There are increasing calls for “sand governance” to protect both sand supplies and the local habitats from which it is extracted. Introducing the UN’s 2019 report, “Sand & Sustainability: Finding New Solutions for Environmental Governance of Global Sand Resources,” Joyce Msuya, acting executive director of UN Environment, said the world was spending its “sand budget” faster than it could be produced responsibly.
“By improving the governance of global sand resources, we can better manage this critical resource sustainably and truly demonstrate that infrastructure and nature can go hand in hand,” she said in the report.
With such issues in the front of policymakers’ minds, there have been calls for better management of supplies and resources—just as there have been concerning the world’s timber reserves.
The UN report says the world should be paying much more attention to the sand shortage. It calls for international organisations, local and national governments, the private sector and local communities play a part in preserving sand stocks. The document also argues for standards and best practices to be strengthened to “curb irresponsible extraction.”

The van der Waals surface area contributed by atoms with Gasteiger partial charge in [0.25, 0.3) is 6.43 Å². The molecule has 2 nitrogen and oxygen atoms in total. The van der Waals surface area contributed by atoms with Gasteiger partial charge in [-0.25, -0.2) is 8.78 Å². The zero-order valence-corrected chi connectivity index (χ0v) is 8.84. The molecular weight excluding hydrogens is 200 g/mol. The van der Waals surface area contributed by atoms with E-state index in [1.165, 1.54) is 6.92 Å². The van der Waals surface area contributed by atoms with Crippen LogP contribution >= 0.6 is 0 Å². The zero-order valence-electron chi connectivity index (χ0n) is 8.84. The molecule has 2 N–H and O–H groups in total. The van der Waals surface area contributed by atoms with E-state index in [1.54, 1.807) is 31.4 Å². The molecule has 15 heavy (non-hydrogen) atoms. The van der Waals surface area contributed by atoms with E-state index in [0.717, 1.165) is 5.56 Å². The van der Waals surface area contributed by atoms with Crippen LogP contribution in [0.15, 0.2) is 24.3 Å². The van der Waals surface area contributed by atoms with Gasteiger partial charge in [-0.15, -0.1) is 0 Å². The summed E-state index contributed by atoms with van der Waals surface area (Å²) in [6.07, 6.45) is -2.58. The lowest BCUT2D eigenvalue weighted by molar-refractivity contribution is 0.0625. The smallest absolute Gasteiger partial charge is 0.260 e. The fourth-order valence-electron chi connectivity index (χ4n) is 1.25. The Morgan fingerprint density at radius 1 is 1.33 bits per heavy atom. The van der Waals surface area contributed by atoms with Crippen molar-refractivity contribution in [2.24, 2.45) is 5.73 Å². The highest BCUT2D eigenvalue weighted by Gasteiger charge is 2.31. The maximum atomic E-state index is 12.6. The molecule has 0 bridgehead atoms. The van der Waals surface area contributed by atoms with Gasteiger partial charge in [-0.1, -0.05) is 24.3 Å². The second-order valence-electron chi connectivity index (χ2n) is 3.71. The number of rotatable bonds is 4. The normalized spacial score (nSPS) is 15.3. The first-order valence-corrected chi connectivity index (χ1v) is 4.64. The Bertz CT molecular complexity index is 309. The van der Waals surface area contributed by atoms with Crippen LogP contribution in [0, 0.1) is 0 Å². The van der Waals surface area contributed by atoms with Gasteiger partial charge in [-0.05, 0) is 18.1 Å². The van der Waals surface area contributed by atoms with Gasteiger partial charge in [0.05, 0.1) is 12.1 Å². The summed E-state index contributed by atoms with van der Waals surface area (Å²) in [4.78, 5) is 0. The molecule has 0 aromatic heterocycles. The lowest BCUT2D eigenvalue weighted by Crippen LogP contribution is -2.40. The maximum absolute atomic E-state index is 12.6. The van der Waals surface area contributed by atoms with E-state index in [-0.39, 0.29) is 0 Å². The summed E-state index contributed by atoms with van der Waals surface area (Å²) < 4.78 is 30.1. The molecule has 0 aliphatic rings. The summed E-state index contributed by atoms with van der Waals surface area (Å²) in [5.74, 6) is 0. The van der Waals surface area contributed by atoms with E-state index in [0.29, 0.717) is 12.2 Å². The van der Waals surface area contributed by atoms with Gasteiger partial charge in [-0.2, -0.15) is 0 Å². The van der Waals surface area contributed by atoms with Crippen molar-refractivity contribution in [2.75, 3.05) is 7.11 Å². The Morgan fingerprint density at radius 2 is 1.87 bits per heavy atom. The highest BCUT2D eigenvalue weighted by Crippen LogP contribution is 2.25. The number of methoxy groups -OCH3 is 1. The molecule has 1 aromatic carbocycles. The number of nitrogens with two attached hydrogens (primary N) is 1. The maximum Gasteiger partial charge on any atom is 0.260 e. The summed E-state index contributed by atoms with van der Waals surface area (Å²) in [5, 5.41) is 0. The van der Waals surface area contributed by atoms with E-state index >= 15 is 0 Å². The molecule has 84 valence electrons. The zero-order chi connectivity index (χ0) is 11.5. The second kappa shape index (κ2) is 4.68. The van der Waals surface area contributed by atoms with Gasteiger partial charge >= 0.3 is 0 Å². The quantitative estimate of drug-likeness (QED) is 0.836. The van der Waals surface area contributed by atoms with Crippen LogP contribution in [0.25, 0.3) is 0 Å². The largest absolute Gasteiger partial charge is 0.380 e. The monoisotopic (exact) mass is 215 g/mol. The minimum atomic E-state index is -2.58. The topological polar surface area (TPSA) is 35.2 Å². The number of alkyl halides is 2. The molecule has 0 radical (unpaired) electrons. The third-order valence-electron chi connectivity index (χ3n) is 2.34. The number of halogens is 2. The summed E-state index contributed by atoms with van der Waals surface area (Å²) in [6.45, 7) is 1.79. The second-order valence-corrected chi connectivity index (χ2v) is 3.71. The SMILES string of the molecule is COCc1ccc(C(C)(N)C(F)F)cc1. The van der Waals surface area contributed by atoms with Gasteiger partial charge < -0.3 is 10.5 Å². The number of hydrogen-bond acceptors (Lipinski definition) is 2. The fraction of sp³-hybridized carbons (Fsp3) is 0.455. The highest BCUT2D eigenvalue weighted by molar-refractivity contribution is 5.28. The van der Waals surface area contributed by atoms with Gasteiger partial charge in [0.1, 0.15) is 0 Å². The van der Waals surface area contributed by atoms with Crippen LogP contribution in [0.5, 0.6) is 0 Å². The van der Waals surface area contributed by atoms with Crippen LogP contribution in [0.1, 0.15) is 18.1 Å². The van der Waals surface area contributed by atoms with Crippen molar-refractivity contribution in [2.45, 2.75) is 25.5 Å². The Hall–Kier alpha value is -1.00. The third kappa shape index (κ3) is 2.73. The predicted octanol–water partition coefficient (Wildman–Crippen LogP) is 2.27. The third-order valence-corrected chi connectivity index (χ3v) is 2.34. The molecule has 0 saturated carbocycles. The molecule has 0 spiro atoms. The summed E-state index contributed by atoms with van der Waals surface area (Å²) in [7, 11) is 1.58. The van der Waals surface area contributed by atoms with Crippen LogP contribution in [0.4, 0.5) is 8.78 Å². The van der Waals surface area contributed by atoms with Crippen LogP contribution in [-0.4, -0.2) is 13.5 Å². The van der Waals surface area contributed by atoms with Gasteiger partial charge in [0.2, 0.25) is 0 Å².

And the UN has called for countries to invest in recording and measuring sand production, while undertaking better monitoring and planning around extraction. And finally, it wants to see better dialogue between interested parties to establish “transparency and accountability.”
Could we run out?
So could the world actually run out of sand? The U.K.’s Mineral Products Association says no. The MPA acknowledges the points made in the UN’s 2019 report, but stresses that rather than “running out,” such shortages that exist are the result of pent-up demand post-COVID-19, which far exceeds the “normal” run rate.
“The U.K. has an abundance of mineral resources thanks to its diverse geology,” said Mark Russell, the MPA’s executive director for planning and mineral resources. “And that means that unlike steel, timber and plastic products, most of which have to be imported, we are virtually self-sufficient in high-quality aggregates, the core commodity from which concrete, asphalt and many other products are made.”